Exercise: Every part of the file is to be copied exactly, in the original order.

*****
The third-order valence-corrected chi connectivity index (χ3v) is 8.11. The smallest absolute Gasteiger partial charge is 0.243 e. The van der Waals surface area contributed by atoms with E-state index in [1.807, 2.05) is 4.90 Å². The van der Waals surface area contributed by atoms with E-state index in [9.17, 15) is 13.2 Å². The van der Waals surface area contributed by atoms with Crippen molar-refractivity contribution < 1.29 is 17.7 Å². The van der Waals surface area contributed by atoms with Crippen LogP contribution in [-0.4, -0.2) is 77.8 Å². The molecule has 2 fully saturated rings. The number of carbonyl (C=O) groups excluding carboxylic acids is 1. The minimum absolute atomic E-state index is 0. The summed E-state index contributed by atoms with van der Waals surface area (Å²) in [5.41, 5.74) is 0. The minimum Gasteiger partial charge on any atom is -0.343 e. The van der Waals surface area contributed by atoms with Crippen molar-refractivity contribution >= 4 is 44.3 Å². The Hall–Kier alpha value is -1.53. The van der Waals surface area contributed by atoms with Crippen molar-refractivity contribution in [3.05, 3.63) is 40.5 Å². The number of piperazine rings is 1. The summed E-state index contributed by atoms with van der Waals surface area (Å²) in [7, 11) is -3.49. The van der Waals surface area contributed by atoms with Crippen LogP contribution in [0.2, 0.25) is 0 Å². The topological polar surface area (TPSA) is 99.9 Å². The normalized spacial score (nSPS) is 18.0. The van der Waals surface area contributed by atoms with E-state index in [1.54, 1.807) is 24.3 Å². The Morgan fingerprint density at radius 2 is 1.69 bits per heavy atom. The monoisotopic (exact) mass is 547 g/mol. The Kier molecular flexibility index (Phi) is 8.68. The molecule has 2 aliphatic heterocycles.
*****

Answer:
The third-order valence-corrected chi connectivity index (χ3v) is 8.11. The smallest absolute Gasteiger partial charge is 0.243 e. The van der Waals surface area contributed by atoms with E-state index in [1.807, 2.05) is 4.90 Å². The van der Waals surface area contributed by atoms with E-state index in [9.17, 15) is 13.2 Å². The van der Waals surface area contributed by atoms with Crippen molar-refractivity contribution < 1.29 is 17.7 Å². The van der Waals surface area contributed by atoms with Crippen LogP contribution in [-0.4, -0.2) is 77.8 Å². The molecule has 2 fully saturated rings. The number of carbonyl (C=O) groups excluding carboxylic acids is 1. The minimum absolute atomic E-state index is 0. The summed E-state index contributed by atoms with van der Waals surface area (Å²) in [5.41, 5.74) is 0. The minimum Gasteiger partial charge on any atom is -0.343 e. The van der Waals surface area contributed by atoms with Crippen molar-refractivity contribution >= 4 is 44.3 Å². The Hall–Kier alpha value is -1.53. The van der Waals surface area contributed by atoms with Crippen molar-refractivity contribution in [3.05, 3.63) is 40.5 Å². The number of piperazine rings is 1. The summed E-state index contributed by atoms with van der Waals surface area (Å²) in [7, 11) is -3.49. The van der Waals surface area contributed by atoms with Crippen LogP contribution in [0.2, 0.25) is 0 Å². The topological polar surface area (TPSA) is 99.9 Å². The normalized spacial score (nSPS) is 18.0. The van der Waals surface area contributed by atoms with E-state index in [1.54, 1.807) is 24.3 Å². The Morgan fingerprint density at radius 2 is 1.69 bits per heavy atom. The monoisotopic (exact) mass is 547 g/mol. The Kier molecular flexibility index (Phi) is 8.68. The molecule has 2 aliphatic heterocycles.